Coenzyme Q Deficiency Syndromes - Ubiquinone Deficiency

  • Diagnosis
  • Monitoring
  • Background
  • Lab Tests
  • References
  • Related Content

Indications for Testing

Laboratory Testing

  • Serum creatinine kinase and lactic acid levels
    • Elevated in myopathic forms
    • Normal in cerebellar ataxic forms
  • Serum coenzyme Q testing – not useful in diagnosis (see Monitoring)

Histology

  • Muscle biopsy
    • Red, ragged fibers
    • Low fibroblast/muscle coenzyme Q levels

Differential Diagnosis

  • Mitochondrial diseases
  • Muscular dystrophy
  • Metabolic disorders
  • Friedreich ataxia
  • Serum coenzyme Q levels used for monitoring of therapy

Coenzyme Q (ubiquinone) deficiency has been associated with a variety of diseases that include infantile as well as adult forms (uncommon).

Epidemiology

  • Incidence – rare
  • Age – most disorders present during infancy
  • Sex – M:F, equal

Inheritance

  • Autosomal recessive with variable phenotypes
    • Cerebellar ataxia – most common form
    • Encephalomyopathy
    • Severe infantile multisystemic disease
    • Leigh syndrome
    • Isolated myopathy

Genetics

  • COQ2, PDSS1, PDSS2 mutations cause severe infantile forms

Pathophysiology

  • Coenzyme Q synthesized in the mitochondrial inner membrane and transports electrons in the mitochondria – essential for mitochondrial respiration
  • Coenzyme Q is also an antioxidant – prevents progression of lipid peroxidation in membranes
  • Affected patients have a deficiency in one of the enzymes needed to synthesize coenzyme Q

Clinical Presentation

  • Cerebellar ataxia  – ataxia, cerebellar atrophy, hypogonadism, seizures, developmental delay
  • Infantile forms
    • Musculoskeletal – generalized proximal muscle weakness, myopathy, myoglobinuria
    • Neurologic – seizures, progressive ataxia, cognitive impairment
    • Ophthalmologic – retinitis pigmentosa, optic nerve atrophy, nystagmus, myopia
    • Renal – nephritic syndrome causing renal failure
  • Leigh syndrome – necrotizing encephalopathy with vision loss, failure to thrive, and liver failure
  • Myopathy – muscle weakness; may have adult onset
  • Encephalomyopathy – myoglobinuria, brain involvement

Treatment

  • Oral coenzyme Q supplementation

Indications for Laboratory Testing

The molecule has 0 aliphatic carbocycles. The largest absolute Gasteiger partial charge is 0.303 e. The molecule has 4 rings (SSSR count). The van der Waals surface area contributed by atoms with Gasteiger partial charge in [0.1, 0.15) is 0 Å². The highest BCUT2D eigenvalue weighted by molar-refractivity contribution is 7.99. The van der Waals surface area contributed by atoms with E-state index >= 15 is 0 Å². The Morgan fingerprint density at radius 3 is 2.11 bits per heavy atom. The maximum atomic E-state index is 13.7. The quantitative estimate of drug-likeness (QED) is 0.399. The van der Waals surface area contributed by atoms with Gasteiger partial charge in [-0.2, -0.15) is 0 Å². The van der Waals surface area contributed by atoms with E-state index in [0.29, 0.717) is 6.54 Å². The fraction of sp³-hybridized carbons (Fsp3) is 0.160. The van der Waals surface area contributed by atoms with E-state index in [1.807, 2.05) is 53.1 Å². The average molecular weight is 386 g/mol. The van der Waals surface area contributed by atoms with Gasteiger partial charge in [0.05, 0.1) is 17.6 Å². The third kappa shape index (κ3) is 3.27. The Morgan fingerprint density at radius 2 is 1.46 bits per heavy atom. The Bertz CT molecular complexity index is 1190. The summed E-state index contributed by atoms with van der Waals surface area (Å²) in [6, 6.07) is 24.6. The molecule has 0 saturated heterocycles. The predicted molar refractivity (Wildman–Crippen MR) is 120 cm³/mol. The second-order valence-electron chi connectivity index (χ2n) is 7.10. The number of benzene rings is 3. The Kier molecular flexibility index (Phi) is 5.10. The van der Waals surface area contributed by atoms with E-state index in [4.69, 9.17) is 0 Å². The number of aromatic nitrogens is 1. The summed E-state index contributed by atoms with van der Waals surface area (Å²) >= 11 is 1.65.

Tests generally appear in the order most useful for common clinical situations.
Click on number for test-specific information in the ARUP Laboratory Test Directory

Creatine Kinase, Total, Serum or Plasma 0020010
Method: Quantitative Enzymatic

Limitations

Not specific for coenzyme Q deficiency

Creatine Kinase Isoenzymes 0020414
Method: Quantitative Enzymatic/Electrophoresis

Limitations

Not specific for coenzyme Q deficiency

Lactic Acid, Plasma 0020045
Method: Enzymatic

Coenzyme Q10, Total 0081119
Method: Quantitative High Performance Liquid Chromatography

Limitations

Not useful in coenzyme Q deficiency diagnosis

General References

Carrozzo R, Piemonte F, Tessa A, Lucioli S, Rizza T, Meschini M, Fattori F, Santorelli F. Infantile mitochondrial disorders. Biosci Rep. 2007; 27(1-3): 105-12. PubMed

Emmanuele V, López L, López L, Berardo A, Naini A, Tadesse S, Wen B, D'Agostino E, Solomon M, DiMauro S, Quinzii C, Hirano M. Heterogeneity of coenzyme Q10 deficiency: patient study and literature review. Arch Neurol. 2012; 69(8): 978-83. PubMed

Montero R, Pineda M, Aracil A, Vilaseca M, Briones P, Sánchez-Alcázar J, Navas P, Artuch R. Clinical, biochemical and molecular aspects of cerebellar ataxia and Coenzyme Q10 deficiency. Cerebellum. 2007; 6(2): 118-22. PubMed

Quinzii C, Hirano M. Primary and secondary CoQ(10) deficiencies in humans. Biofactors. 2011; 37(5): 361-5. PubMed

Steele P, Tang P, DeGrauw A, Miles M. Clinical laboratory monitoring of coenzyme Q10 use in neurologic and muscular diseases. Am J Clin Pathol. 2004; 121 Suppl: S113-20. PubMed

References from the ARUP Institute for Clinical and Experimental Pathology

Lu J, Frank E. Measurement of coenzyme Q10 in clinical practice. Clin Chim Acta. 2007; 384(1-2): 180-1. PubMed

Viau K, Ernst S, Pasquali M, Botto L, Hedlund G, Longo N. Evidence-based treatment of guanidinoacetate methyltransferase (GAMT) deficiency. Mol Genet Metab. 2013; 110(3): 255-62. PubMed

Medical Reviewers

Last Update: December 2015